New Illinois budget includes $224 million for Obama Presidential Center
The state’s fiscal year 2019 budget is out of balance by as much as $1.5 billion.
Projects relevant to the forthcoming Obama Presidential Center in Chicago’s Jackson Park will cost taxpayers $224 million, according to the Washington Examiner.
This includes $174 million for roadwork in and around Jackson Park and $50 million for renovations to the Garfield Green Line station, two miles from the presidential center. Illinois taxpayers will be on the hook for $199 million of the total cost, with $25 million of the Garfield station renovations funded through a federal grant, according to the Washington Examiner.
Unfortunately, Illinois taxpayers would have no way of knowing this money was flowing to the presidential project from looking at the state’s 1,245-page budget, which makes no mention of the Obama Presidential Center. That spending is hidden, but has been confirmed by political figures such as Chicago Mayor Rahm Emanuel.
Illinois’ state budget might not be the only source of taxpayer money for the center. Chicago residents may face a property tax add-on, as the General Assembly amended the state’s Museum Act in 2016 to permit such a tax to help finance the center. Alterations to the Museum Act also allowed lawmakers to grant the parkland transfer to the Obama Foundation. That transfer is the subject of a federal lawsuit filed by the nonprofit Protect Our Parks. Protect Our Parks claims the city and the Chicago Park District broke state law through their transfer of the parkland, and also argues using tax money for the center’s construction is compelled political speech and a violation of the First Amendment.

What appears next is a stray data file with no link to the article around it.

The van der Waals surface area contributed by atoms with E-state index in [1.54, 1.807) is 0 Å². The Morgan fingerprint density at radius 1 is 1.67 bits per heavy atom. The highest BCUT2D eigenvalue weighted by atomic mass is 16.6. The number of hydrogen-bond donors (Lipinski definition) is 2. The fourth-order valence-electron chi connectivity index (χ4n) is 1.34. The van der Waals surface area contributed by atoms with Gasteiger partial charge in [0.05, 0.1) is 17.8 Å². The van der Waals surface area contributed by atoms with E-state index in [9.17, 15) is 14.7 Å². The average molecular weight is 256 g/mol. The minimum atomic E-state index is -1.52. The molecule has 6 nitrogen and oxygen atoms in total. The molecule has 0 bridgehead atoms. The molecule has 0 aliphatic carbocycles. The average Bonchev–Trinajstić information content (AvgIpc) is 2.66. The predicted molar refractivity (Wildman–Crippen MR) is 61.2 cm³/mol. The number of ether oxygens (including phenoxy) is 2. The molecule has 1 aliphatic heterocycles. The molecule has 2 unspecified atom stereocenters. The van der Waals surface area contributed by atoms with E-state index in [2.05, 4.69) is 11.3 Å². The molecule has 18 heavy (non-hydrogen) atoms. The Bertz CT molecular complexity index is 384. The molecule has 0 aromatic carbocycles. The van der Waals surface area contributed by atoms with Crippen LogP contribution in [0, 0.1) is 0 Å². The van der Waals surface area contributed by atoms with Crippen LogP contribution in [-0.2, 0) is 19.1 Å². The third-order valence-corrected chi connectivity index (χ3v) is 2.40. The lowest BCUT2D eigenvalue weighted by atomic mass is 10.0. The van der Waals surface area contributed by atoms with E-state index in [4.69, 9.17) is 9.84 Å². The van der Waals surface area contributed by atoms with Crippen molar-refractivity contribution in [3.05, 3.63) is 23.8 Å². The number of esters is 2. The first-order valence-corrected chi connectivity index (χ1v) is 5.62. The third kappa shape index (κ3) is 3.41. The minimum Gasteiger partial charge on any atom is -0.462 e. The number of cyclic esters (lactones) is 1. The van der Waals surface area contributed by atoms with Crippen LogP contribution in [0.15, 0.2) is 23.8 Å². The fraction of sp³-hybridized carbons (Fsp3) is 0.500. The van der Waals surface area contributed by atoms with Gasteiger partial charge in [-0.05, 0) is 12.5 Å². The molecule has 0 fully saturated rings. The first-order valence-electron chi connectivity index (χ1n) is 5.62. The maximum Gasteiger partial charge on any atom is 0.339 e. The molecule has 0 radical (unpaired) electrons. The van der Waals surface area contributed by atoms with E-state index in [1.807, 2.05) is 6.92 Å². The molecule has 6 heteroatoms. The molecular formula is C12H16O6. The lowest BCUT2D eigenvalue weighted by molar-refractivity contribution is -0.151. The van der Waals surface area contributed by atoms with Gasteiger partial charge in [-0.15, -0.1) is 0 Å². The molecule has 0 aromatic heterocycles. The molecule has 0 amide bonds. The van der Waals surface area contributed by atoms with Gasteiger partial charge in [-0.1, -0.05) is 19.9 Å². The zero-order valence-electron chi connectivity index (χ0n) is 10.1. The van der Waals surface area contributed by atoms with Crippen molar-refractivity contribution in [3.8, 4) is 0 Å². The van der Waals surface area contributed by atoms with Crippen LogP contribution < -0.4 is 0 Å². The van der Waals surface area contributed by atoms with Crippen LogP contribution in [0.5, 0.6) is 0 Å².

Hidden money for the Obama Presidential Center is a consequence of the state spending plan’s opaqueness. The negotiating process in drafting of the budget took place outside of public view and state senators were given five hours to read the massive document before taking a vote. By the Illinois Policy Institute’s estimate, the spending plan exceeds realistic revenue estimates by as much as $1.5 billion.
Given the secretive manner in which the spending plan came to be, hidden money should not come as a surprise. Bad budgeting basics in Illinois have plagued taxpayers for too long. If the state wants to set itself on a better path forward, lawmakers must provide truly balanced budgets and embrace transparency in the budget making process.